In a joint statement, Human Rights Watch and Amnesty International, two of the topmost human rights NGOs with global presence, have strongly reacted to the Government of India’s reported refusal to renew foreign funding licenses of 25 NGOs “without valid reasons.”
Pointing out that this “violates their rights to freedom of expression and association”, the statement said, “On November 5, 2016, media reports quoted unnamed officials from the Ministry of Home Affairs as saying that the NGOs were denied permission under the Foreign Contribution Regulation Act (FCRA), which regulates foreign funding for NGOs, because their activities are not in the national interest”.
“While the government has not published the list of affected groups, it appears to include several human rights organizations”, the statement points out, adding, “The ability to access foreign funding is integral to the rights to free association and expression, which can only be restricted under narrow specified grounds.”
The statement quotes Aakar Patel, Executive Director at Amnesty International India, as saying that “the Home Ministry’s decision to prevent NGOs from receiving foreign funding without sound justification is mystifying. The Ministry has an obligation to show how these restrictions are necessary and proportionate.”
The statement notes, “On October 29, the Centre for Promotion of Social Concerns, a prominent Indian human rights organization better known by its programme unit People’s Watch, said that its request for renewal of its foreign funding license under the FCRA had been denied.”
It adds, “The FCRA website said: ‘On the basis of field agency report, the competent authority has decided to refuse [People’s Watch’s] application for renewal.’ No other reasons were given.”
Earlier, on October 21, the Ministry of Home Affairs denied a request from the Indian Social Action Forum (INSAF), a network of NGOs and people’s movements, for renewal of its FCRA license “without providing any reasons”, the statement says.
“An email from the Ministry to INSAF merely said: ‘Your application… has been refused due to following reasons: Your application for renewal is refused.’ INSAF also had its FCRA license suspended in April 2013, but the Delhi High Court quashed the suspension in September that year.”
Then, the statement says, “On October 28, 2016, the Ministry of Home Affairs also sent a one-line email to the NGO Hazards Centre, a unit of the Sanchal Foundation, stating that their application for renewal had been denied ‘on the basis of field agency report’, adding, On November 3, the Ministry of Home Affairs said it had cancelled the FCRA licenses of 11,319 NGOs that had not applied for renewal of their licenses by the June 30 deadline.”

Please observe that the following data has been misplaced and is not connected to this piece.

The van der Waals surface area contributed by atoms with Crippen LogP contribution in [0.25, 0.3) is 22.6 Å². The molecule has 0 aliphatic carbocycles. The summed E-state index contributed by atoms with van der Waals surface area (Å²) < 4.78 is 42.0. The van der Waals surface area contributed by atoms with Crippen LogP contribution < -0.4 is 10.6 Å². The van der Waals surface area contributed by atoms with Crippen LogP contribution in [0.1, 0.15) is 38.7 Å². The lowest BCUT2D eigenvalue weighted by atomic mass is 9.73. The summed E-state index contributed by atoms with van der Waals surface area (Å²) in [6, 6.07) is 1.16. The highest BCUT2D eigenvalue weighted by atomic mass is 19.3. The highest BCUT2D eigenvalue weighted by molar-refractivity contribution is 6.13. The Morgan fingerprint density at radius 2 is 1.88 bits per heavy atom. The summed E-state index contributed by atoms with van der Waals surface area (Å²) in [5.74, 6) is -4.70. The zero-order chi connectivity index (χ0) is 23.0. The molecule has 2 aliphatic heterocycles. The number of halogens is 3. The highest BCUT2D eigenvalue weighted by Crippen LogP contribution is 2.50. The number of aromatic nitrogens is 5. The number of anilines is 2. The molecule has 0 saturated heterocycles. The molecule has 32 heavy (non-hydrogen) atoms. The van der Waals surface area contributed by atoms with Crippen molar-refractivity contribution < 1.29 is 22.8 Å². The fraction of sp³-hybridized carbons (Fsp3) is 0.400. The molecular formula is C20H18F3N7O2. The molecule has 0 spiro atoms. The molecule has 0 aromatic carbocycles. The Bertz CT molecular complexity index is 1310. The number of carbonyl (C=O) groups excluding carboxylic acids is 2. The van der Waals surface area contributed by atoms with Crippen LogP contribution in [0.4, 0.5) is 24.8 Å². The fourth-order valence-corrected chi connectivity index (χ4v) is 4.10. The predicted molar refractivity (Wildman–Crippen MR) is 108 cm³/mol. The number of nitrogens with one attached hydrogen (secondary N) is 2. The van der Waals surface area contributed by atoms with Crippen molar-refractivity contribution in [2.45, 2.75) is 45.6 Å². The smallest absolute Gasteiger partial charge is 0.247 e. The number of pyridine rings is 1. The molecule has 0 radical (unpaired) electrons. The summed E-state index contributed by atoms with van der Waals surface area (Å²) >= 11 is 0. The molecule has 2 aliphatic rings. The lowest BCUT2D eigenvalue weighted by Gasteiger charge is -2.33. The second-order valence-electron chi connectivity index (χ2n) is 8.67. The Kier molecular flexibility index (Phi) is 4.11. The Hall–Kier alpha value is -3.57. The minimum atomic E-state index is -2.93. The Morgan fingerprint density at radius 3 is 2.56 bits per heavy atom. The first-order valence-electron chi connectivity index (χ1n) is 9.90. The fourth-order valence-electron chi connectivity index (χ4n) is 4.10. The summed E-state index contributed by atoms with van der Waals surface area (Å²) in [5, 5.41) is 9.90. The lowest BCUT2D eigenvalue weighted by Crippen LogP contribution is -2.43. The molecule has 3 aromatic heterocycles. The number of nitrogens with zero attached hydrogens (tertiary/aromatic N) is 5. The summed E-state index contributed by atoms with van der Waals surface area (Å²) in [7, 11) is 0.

Pointing out that “the applications of another 1,736 NGOs were ‘closed due to non-submission of documents or deficient documents’, the statement says, “Successive governments have used the FCRA as a political tool to harass groups critical of government views and actions.”
Saying that in cases where organizations challenged the suspension of their FCRA, the courts have generally ruled in their favour, the statement says, “The courts have also repeatedly reminded the government that in a democracy, dissent should not be muzzled”, as it happened “in ruling for Greenpeace India activist Pillai, who had been prevented from traveling to London to raise concerns over a coal plant.”
The statement regrets, “Even as the authorities use the FCRA to tighten restrictions on nongovernmental groups, in March the government amended the law to retroactively legalize funding by foreign entities to political parties.”
Asking the Government of India “repeal the FCRA, or amend it so that it does not interfere with the rights to freedom of expression and association, and cannot be misused for political reasons”, the statement quotes Meenakshi Ganguly, South Asia Director at Human Rights Watch as saying, “While India is actively encouraging foreign investment in key industries, it is trying to deny funding for efforts to assist the most vulnerable and marginalized.”